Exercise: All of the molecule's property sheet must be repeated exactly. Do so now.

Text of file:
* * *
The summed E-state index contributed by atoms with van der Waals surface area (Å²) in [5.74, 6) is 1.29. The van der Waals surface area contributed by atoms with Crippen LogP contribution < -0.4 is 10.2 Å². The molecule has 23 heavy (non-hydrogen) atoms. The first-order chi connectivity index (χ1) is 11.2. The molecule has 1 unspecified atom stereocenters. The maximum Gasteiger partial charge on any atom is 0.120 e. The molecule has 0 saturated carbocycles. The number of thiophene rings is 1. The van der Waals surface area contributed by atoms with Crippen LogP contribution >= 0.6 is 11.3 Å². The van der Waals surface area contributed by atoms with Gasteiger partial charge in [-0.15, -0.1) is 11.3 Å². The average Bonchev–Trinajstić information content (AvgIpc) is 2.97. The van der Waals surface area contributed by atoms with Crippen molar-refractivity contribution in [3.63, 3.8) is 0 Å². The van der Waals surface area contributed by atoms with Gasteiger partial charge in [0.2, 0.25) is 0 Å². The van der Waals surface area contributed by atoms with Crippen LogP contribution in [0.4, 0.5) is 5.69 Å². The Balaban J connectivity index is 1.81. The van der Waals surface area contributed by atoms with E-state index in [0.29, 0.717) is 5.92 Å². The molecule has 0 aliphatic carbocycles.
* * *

The summed E-state index contributed by atoms with van der Waals surface area (Å²) in [5.74, 6) is 1.29. The van der Waals surface area contributed by atoms with Crippen LogP contribution < -0.4 is 10.2 Å². The molecule has 23 heavy (non-hydrogen) atoms. The first-order chi connectivity index (χ1) is 11.2. The molecule has 1 unspecified atom stereocenters. The maximum Gasteiger partial charge on any atom is 0.120 e. The molecule has 0 saturated carbocycles. The number of thiophene rings is 1. The van der Waals surface area contributed by atoms with Crippen LogP contribution >= 0.6 is 11.3 Å². The van der Waals surface area contributed by atoms with Gasteiger partial charge in [-0.15, -0.1) is 11.3 Å². The average Bonchev–Trinajstić information content (AvgIpc) is 2.97. The van der Waals surface area contributed by atoms with Crippen molar-refractivity contribution in [3.63, 3.8) is 0 Å². The van der Waals surface area contributed by atoms with Gasteiger partial charge in [0.2, 0.25) is 0 Å². The van der Waals surface area contributed by atoms with Crippen LogP contribution in [0.4, 0.5) is 5.69 Å². The Balaban J connectivity index is 1.81. The van der Waals surface area contributed by atoms with E-state index in [0.29, 0.717) is 5.92 Å². The molecule has 0 aliphatic carbocycles.